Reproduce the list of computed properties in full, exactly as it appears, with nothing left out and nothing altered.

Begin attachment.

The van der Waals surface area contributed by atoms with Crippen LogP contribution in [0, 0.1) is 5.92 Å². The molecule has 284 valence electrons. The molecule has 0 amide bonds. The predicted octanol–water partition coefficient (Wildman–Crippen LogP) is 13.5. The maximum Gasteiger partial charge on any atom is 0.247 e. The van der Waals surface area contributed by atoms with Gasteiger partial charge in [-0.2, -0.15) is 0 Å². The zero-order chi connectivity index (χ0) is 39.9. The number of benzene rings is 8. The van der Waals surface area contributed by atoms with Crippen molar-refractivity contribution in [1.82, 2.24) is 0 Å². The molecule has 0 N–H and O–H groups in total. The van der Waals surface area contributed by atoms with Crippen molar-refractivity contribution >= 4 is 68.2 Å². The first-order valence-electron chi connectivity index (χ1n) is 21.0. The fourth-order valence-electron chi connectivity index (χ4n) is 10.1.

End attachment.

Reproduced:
The van der Waals surface area contributed by atoms with Crippen LogP contribution in [0, 0.1) is 5.92 Å². The molecule has 284 valence electrons. The molecule has 0 amide bonds. The predicted octanol–water partition coefficient (Wildman–Crippen LogP) is 13.5. The maximum Gasteiger partial charge on any atom is 0.247 e. The van der Waals surface area contributed by atoms with Gasteiger partial charge in [-0.2, -0.15) is 0 Å². The zero-order chi connectivity index (χ0) is 39.9. The number of benzene rings is 8. The van der Waals surface area contributed by atoms with Crippen molar-refractivity contribution in [1.82, 2.24) is 0 Å². The molecule has 0 N–H and O–H groups in total. The van der Waals surface area contributed by atoms with Crippen molar-refractivity contribution >= 4 is 68.2 Å². The first-order valence-electron chi connectivity index (χ1n) is 21.0. The fourth-order valence-electron chi connectivity index (χ4n) is 10.1.